Christopher Lee Cornell, a converted Muslim who tweeted as Raheel Mahrus Ubaydah, was arrested by the FBI in January for plotting to attack the U.S. Capitol. Last week, he called a radio station from jail to explain his motive.
As reported by CNN in January:
Authorities say Cornell ... hatched a simple scheme. It was similar to the Paris attack on the offices of Charlie Hebdo, but at a key location — the U.S. Capitol, said a criminal complaint filed by an FBI agent.
The plan: Set off pipe bombs to put lawmakers and employees in panicked flight and then gun them down with an assault rifle as they ran across his path and that of an accomplice.
He had made preparations with a partner [who was actually an FBI informant]. He had researched bomb-making instructions and by Wednesday, Cornell had bought two M-15 rifles with 600 rounds of ammunition.
When they they found out Cornell had the weapons, authorities made their move before Cornell could make his.
Cornell called WXIN in Cincinnati last week to confirm his support for ISIS, and to explain his plan and motivation. In response to a question from the interviewer, Cornell explained:
“I would have put it [one of his guns] to Obama's head, I would have pulled the trigger, then I would unleash more bullets on the Senate and House of Representative members, and I would have attacked the Israeli embassy and various other buildings.”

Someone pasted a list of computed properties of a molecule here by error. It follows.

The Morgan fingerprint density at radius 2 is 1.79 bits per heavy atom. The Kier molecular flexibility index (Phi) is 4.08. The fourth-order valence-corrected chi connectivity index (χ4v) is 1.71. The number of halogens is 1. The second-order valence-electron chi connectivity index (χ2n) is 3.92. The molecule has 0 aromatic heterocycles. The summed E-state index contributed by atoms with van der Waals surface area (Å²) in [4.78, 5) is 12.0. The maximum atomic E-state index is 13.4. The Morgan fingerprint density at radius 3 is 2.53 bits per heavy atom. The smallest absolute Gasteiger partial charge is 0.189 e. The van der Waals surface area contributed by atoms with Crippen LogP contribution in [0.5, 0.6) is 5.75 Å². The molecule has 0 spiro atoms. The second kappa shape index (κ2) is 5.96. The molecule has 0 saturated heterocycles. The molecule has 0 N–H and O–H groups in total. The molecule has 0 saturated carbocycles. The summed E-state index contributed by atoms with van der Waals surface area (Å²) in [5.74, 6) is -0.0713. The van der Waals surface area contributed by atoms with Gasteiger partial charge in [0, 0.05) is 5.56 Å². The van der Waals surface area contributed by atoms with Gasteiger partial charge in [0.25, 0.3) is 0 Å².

He then explained the motivation behind his conversion to radical Islam and subsequently-planned attack:
"[T]he continued American aggression against our people and the fact that America, specifically President Obama, wants to wage war against Islamic State.
They might say I'm a terrorist, but you know we see American troops as terrorists as well, coming to our land, stealing our resources and killing our people, raping our women."
Cornell, who grew up in the Cincinnati area, said support for ISIS is widespread in America:
“We're here in Ohio. We're in every state. We're more organized than you think. There will be many, many attacks.”
Cornell was charged with attempted murder of government employees, solicitation to commit a crime of violence and various firearms-related offenses.
In late January, the would-be terrorist pleaded not guilty in federal court in Cincinnati, where he awaits trial.